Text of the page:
Without that breadth of experience, he says, it would be very difficult to do the job he is doing today as effectively as he is. “You have to draw on many different sides of your experience to be successful in a field like this,” he says. “For example, if I had always been looking at interest rate risk, I would be struggling right now. If I only had experience relating to FX risk then it would be the same.”

But is Kofi content enough to cease in expanding his experience now? Not in the slightest. On the contrary, over the coming years he hopes that his role will allow him to take on responsibilities in new areas of corporate finance. Mubadala’s portfolio continues to grow, after all, so there is no shortage of opportunities to add to his experience by gaining insight into the risk management of other types of assets. Another option, he adds, would be to take on a broader finance role at one of the companies within the Mubadala Group.

A tenacious appetite to broaden one’s experience is something Kofi believes to be a crucial ingredient for success in any finance role. That many young finance professionals today tend to become pigeon-holed in one or several small niches can from his perspective be problematic, both in terms of the individual’s career development as well as for companies when it comes to recruitment.

“Ideally, when recruiting you want someone with a rounded treasury and risk background. But very often you will have candidates who have a specialist focus on cash management or FX.” What these candidates will often find, however, is that the skills developed in one particular role are transferable, if one has the right attitude. “If you have been doing Asset and Liability Management and you are a lateral thinker, you should be able to apply some of those techniques to other areas,” he says. “Making that transition can be a challenge, but if you want to succeed in this space it is absolutely imperative that you have an appreciation for all the various risk types.”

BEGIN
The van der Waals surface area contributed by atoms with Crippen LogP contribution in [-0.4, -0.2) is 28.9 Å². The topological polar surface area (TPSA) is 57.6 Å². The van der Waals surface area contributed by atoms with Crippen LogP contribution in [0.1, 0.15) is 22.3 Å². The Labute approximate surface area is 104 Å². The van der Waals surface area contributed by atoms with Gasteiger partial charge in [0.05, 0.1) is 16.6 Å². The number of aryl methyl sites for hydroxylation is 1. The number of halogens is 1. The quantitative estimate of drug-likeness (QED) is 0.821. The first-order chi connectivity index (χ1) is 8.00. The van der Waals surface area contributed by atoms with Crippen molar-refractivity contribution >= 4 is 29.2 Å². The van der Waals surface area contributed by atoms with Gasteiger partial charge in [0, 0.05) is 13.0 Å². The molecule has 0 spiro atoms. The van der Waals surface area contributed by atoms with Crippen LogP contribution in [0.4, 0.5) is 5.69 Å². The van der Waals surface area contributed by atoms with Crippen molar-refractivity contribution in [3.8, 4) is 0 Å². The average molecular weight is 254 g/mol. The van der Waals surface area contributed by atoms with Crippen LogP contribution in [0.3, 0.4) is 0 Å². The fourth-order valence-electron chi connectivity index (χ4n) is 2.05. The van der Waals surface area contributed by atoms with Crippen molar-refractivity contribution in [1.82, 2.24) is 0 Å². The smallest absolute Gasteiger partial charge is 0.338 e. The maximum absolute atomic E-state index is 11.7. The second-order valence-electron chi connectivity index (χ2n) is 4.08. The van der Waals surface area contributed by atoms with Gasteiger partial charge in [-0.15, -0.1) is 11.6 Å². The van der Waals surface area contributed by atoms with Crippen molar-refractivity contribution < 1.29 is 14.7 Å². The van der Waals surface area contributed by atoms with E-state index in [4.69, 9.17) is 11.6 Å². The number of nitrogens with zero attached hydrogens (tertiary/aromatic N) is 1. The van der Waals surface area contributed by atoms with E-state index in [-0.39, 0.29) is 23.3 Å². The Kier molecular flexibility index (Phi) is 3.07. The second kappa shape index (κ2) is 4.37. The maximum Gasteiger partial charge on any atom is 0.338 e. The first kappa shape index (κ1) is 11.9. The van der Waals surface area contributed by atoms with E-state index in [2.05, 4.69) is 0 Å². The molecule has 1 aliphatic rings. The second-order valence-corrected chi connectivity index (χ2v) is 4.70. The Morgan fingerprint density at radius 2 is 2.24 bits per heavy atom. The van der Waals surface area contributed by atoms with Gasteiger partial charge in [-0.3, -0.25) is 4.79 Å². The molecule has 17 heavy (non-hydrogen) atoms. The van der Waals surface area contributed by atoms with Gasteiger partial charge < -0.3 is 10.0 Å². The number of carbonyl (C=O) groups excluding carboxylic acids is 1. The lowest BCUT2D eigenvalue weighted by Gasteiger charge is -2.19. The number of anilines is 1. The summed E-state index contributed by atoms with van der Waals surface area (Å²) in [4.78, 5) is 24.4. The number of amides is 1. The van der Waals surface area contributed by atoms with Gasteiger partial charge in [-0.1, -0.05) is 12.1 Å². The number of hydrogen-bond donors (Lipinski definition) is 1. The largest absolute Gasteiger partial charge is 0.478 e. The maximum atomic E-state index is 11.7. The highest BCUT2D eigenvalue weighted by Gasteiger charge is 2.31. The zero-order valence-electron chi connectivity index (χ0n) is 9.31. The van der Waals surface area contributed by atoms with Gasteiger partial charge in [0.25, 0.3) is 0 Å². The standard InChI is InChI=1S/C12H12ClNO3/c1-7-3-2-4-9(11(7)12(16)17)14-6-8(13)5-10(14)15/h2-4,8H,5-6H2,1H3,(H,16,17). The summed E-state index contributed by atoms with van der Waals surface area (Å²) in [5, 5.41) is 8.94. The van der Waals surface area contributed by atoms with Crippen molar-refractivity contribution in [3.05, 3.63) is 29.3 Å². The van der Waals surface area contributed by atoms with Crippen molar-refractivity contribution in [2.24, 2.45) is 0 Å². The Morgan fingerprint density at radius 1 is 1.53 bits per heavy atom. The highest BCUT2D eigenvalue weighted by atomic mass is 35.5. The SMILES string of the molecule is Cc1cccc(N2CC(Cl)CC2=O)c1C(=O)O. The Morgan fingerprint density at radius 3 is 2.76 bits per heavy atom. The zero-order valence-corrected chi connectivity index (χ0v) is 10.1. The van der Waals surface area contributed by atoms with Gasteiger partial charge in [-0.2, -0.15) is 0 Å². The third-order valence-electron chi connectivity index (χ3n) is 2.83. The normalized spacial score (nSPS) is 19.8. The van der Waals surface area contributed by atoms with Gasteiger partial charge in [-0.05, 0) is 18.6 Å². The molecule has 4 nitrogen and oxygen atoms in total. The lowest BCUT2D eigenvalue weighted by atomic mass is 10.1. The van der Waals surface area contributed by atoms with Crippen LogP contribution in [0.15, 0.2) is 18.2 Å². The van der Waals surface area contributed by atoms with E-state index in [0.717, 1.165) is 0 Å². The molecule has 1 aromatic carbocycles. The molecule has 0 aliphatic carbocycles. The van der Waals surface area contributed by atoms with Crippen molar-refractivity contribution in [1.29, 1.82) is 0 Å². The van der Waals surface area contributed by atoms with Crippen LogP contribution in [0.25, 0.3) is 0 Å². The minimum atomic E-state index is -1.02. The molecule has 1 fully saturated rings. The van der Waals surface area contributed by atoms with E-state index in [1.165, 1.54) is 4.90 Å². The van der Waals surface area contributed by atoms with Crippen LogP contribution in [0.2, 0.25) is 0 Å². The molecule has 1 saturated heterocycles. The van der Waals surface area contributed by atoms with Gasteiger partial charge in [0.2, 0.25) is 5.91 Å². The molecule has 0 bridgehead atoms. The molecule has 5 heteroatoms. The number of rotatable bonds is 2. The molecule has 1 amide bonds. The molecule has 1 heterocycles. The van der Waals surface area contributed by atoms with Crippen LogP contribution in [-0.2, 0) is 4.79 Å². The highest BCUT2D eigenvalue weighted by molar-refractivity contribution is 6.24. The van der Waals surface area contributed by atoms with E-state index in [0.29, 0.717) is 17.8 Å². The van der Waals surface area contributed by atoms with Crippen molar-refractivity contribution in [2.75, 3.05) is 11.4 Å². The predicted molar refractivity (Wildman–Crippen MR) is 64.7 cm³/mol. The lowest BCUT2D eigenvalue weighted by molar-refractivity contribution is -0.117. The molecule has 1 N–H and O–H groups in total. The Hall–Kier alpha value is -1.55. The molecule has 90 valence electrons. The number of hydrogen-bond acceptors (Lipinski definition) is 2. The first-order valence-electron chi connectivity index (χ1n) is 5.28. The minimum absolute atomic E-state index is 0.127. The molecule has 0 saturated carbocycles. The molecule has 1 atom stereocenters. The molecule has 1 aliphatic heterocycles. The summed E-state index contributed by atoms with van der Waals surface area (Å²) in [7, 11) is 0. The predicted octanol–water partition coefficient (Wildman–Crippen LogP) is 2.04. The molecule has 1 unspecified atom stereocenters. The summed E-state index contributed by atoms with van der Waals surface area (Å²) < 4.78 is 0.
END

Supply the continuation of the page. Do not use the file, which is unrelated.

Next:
A parallel might be drawn once again with Kofi’s favourite motor sport. These days F1 teams can access an enormous range of telemetric data to assist them in setting up the car. But teams cannot rely on telemetry alone. The driver and his mechanics also need to draw on their own personal experiences to identify potential problems and generally support the decision making process. In the same way in treasury, the data rolling down the screen of Kofi’s treasury terminal is meaningless without there being people with the correct knowledge and expertise to interpret it. When there is a wealth of diverse experience to draw upon that is usually when treasuries – and F1 teams – are able to achieve the best results.